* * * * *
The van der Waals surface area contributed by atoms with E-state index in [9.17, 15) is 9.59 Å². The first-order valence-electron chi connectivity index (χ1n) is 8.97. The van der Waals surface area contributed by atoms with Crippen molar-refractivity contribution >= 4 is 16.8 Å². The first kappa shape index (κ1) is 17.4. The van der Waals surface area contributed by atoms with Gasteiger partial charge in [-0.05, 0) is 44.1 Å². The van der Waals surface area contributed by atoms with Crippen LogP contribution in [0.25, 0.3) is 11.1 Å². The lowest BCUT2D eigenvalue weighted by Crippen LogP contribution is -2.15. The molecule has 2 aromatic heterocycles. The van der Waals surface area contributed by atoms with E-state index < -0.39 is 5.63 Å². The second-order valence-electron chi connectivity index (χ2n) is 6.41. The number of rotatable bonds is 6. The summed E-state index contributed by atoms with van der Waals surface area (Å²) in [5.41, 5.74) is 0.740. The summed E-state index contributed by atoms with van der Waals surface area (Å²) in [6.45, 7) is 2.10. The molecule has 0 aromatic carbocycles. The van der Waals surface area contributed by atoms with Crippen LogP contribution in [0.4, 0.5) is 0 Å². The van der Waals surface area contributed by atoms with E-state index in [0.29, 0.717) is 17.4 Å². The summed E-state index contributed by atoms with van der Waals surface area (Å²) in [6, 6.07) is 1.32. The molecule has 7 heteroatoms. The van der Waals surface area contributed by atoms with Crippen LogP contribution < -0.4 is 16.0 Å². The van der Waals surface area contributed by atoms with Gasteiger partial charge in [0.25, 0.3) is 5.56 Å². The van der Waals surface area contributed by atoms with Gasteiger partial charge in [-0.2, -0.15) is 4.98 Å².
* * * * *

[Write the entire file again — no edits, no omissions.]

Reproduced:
The van der Waals surface area contributed by atoms with E-state index in [9.17, 15) is 9.59 Å². The first-order valence-electron chi connectivity index (χ1n) is 8.97. The van der Waals surface area contributed by atoms with Crippen molar-refractivity contribution >= 4 is 16.8 Å². The first kappa shape index (κ1) is 17.4. The van der Waals surface area contributed by atoms with Gasteiger partial charge in [-0.05, 0) is 44.1 Å². The van der Waals surface area contributed by atoms with Crippen LogP contribution in [0.25, 0.3) is 11.1 Å². The lowest BCUT2D eigenvalue weighted by Crippen LogP contribution is -2.15. The molecule has 2 aromatic heterocycles. The van der Waals surface area contributed by atoms with E-state index < -0.39 is 5.63 Å². The second-order valence-electron chi connectivity index (χ2n) is 6.41. The number of rotatable bonds is 6. The summed E-state index contributed by atoms with van der Waals surface area (Å²) in [5.41, 5.74) is 0.740. The summed E-state index contributed by atoms with van der Waals surface area (Å²) in [6.45, 7) is 2.10. The molecule has 0 aromatic carbocycles. The van der Waals surface area contributed by atoms with Crippen LogP contribution in [0.4, 0.5) is 0 Å². The van der Waals surface area contributed by atoms with E-state index in [0.29, 0.717) is 17.4 Å². The summed E-state index contributed by atoms with van der Waals surface area (Å²) in [6, 6.07) is 1.32. The molecule has 7 heteroatoms. The van der Waals surface area contributed by atoms with Crippen LogP contribution < -0.4 is 16.0 Å². The van der Waals surface area contributed by atoms with Gasteiger partial charge in [0.25, 0.3) is 5.56 Å². The van der Waals surface area contributed by atoms with Gasteiger partial charge in [-0.2, -0.15) is 4.98 Å².